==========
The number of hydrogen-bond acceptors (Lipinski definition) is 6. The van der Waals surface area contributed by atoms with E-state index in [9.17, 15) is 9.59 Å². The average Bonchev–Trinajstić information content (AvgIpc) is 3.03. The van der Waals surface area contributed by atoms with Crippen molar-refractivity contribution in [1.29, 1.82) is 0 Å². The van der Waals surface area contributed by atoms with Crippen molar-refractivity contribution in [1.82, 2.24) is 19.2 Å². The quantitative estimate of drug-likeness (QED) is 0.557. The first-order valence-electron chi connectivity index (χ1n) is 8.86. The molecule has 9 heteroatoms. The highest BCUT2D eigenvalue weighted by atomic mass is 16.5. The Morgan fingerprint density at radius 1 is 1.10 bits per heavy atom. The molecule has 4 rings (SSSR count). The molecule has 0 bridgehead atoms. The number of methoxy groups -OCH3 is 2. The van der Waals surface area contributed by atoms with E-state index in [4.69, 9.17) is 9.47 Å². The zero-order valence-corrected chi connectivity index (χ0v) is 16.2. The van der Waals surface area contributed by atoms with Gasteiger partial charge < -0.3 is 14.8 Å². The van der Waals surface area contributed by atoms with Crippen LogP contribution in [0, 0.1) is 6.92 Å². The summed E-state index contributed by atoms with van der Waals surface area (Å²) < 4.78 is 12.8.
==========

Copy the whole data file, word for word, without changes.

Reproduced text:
The number of hydrogen-bond acceptors (Lipinski definition) is 6. The van der Waals surface area contributed by atoms with E-state index in [9.17, 15) is 9.59 Å². The average Bonchev–Trinajstić information content (AvgIpc) is 3.03. The van der Waals surface area contributed by atoms with Crippen molar-refractivity contribution in [1.29, 1.82) is 0 Å². The van der Waals surface area contributed by atoms with Crippen molar-refractivity contribution in [1.82, 2.24) is 19.2 Å². The quantitative estimate of drug-likeness (QED) is 0.557. The first-order valence-electron chi connectivity index (χ1n) is 8.86. The molecule has 9 heteroatoms. The highest BCUT2D eigenvalue weighted by atomic mass is 16.5. The Morgan fingerprint density at radius 1 is 1.10 bits per heavy atom. The molecule has 4 rings (SSSR count). The molecule has 0 bridgehead atoms. The number of methoxy groups -OCH3 is 2. The van der Waals surface area contributed by atoms with E-state index in [4.69, 9.17) is 9.47 Å². The zero-order valence-corrected chi connectivity index (χ0v) is 16.2. The van der Waals surface area contributed by atoms with Gasteiger partial charge < -0.3 is 14.8 Å². The van der Waals surface area contributed by atoms with Crippen LogP contribution in [0, 0.1) is 6.92 Å². The summed E-state index contributed by atoms with van der Waals surface area (Å²) < 4.78 is 12.8.